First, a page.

Sexual harassment is widespread in workplaces throughout the United States. While sexual harassment exists in all industries, it is most prevalent in the restaurant industry. 71% of women who worked in a restaurant have been sexually harassed on at least one occasion. Moreover, 98% of all women in the survey reported at least one incident of retaliation following their report of sexual harassment, according to a report published by One Fair Wage in March 2021.
If you are facing sexual harassment, you are not alone. Here are seven key points you should know:
#1 – You Have a Right to a Workplace Free of Sexual Harassment.
Sexual harassment is never something that is “part of the job.” It is illegal under West Virginia and federal law to sexually harass employees in the workplace. The West Virginia Human Rights Act (“WVHRA”) and Title VII of the Civil Rights Act of 1964 protect you from unwanted sexual harassment in the workplace. To fall under these Acts, your employer must have a certain number of employees. The WVHRA requires twelve or more employees in West Virginia for twenty or more calendar weeks in the year the sexual harassment occurred, while Title VII requires 15 or more employees. In the event your employer does not reach these thresholds for employees, the substantial public policy of West Virginia may provide you protection.
#2 – Types of Sexual Harassment.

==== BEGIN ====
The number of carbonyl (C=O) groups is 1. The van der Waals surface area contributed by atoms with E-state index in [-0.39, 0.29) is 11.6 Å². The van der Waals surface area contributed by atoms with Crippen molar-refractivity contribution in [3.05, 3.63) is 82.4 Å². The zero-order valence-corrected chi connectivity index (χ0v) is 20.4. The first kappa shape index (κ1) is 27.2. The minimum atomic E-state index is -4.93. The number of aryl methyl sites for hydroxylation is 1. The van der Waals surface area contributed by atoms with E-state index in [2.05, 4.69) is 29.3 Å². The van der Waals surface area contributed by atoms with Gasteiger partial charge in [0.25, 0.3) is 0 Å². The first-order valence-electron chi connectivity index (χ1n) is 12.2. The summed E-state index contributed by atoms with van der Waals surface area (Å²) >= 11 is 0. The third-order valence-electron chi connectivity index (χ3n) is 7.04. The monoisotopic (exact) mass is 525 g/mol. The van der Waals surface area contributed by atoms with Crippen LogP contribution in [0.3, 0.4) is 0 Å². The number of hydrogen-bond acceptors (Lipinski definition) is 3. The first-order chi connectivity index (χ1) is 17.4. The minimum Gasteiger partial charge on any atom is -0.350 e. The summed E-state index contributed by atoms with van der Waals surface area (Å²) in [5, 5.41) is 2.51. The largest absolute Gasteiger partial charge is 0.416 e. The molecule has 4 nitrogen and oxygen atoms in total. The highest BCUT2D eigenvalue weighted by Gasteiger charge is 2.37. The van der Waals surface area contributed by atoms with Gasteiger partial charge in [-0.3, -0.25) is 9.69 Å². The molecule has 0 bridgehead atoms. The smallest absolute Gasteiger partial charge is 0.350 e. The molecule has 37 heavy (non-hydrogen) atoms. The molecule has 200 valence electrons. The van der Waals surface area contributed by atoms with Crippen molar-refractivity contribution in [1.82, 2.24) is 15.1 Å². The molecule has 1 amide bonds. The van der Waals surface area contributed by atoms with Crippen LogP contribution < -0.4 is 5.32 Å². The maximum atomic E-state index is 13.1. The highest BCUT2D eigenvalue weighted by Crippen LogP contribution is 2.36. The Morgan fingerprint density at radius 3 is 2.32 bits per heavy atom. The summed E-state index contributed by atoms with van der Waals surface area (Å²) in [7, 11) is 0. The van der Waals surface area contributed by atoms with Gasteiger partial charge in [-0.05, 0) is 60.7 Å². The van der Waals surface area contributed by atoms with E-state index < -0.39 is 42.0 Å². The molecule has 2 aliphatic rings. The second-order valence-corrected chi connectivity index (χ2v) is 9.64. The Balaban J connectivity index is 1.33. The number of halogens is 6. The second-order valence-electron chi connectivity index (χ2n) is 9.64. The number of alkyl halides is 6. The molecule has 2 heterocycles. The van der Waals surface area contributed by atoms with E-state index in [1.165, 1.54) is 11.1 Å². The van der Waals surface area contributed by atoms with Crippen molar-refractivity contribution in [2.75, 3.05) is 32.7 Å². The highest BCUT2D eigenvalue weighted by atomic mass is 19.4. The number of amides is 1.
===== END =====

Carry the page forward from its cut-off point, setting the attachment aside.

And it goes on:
There are two types of sexual harassment:
- Quid pro quo
- Sexual harassment hostile work environment
Quid pro quo is a Latin phrase that means “this for that.” This type of sexual harassment occurs when a supervisor or employee conditions an employee’s hiring, pay, benefits, or continued employment on the employee’s consent to participate in sexual acts. A classic example of quid pro quo sexual harassment is when a supervisor promises a promotion or favorable job conditions in exchange for sex. On the other hand, sexual harassment hostile work environment occurs in various forms such as unwanted sexual advances, touching, inappropriate jokes, intimidation, retaliation, or an employer failing to take prompt action after a report of sexual harassment.
#3 – Sexual Harassment Is More Than Inappropriate Touching.
Inappropriate touching is a common form of sexual harassment. The West Virginia Code of State Rules broadly defines sexual harassment as unwelcome sexual advances, requests for sexual favors, and other verbal or physical conduct of a sexual nature intended to interfere with an individual’s work performance or create an intimidating, hostile, or offensive work environment. As you can see, sexual harassment encompasses so much more than just touching. Sexual harassment includes unwanted sexual advances, inappropriate jokes, sending offensive text messages, displaying pornography, violating personal space, “testing the waters” for sex, or asking about your private sex life. Sexual harassment can also exist when you are subjected to an intimidating work environment because you are female.
#4 – The Harassment Does Not Have to Be Directed at You.